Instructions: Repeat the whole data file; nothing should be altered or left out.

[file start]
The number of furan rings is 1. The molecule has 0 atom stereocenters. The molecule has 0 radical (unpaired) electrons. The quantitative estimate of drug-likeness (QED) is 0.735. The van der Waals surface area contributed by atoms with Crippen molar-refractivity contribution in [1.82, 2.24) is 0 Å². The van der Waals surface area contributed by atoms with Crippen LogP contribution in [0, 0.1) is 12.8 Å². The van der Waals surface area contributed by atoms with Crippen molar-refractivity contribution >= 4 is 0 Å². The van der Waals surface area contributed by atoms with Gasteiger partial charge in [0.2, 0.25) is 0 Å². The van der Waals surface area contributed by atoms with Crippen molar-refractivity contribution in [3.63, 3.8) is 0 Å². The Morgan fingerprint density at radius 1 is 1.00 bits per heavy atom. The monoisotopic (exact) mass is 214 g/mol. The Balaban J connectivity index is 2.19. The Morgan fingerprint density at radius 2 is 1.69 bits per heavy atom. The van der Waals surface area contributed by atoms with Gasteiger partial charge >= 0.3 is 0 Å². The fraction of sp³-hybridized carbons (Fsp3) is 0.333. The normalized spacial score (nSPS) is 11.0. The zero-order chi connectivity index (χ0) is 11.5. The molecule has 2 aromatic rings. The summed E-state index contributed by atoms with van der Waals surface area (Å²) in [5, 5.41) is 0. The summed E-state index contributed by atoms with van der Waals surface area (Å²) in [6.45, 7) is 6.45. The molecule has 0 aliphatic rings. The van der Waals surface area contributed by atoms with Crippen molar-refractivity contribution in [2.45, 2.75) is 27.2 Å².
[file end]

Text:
The number of furan rings is 1. The molecule has 0 atom stereocenters. The molecule has 0 radical (unpaired) electrons. The quantitative estimate of drug-likeness (QED) is 0.735. The van der Waals surface area contributed by atoms with Crippen molar-refractivity contribution in [1.82, 2.24) is 0 Å². The van der Waals surface area contributed by atoms with Crippen LogP contribution in [0, 0.1) is 12.8 Å². The van der Waals surface area contributed by atoms with Crippen molar-refractivity contribution >= 4 is 0 Å². The van der Waals surface area contributed by atoms with Gasteiger partial charge in [0.2, 0.25) is 0 Å². The van der Waals surface area contributed by atoms with Crippen molar-refractivity contribution in [3.63, 3.8) is 0 Å². The Morgan fingerprint density at radius 1 is 1.00 bits per heavy atom. The monoisotopic (exact) mass is 214 g/mol. The Balaban J connectivity index is 2.19. The Morgan fingerprint density at radius 2 is 1.69 bits per heavy atom. The van der Waals surface area contributed by atoms with Gasteiger partial charge >= 0.3 is 0 Å². The fraction of sp³-hybridized carbons (Fsp3) is 0.333. The normalized spacial score (nSPS) is 11.0. The zero-order chi connectivity index (χ0) is 11.5. The molecule has 2 aromatic rings. The summed E-state index contributed by atoms with van der Waals surface area (Å²) in [5, 5.41) is 0. The summed E-state index contributed by atoms with van der Waals surface area (Å²) in [6.45, 7) is 6.45. The molecule has 0 aliphatic rings. The van der Waals surface area contributed by atoms with Crippen molar-refractivity contribution in [2.45, 2.75) is 27.2 Å².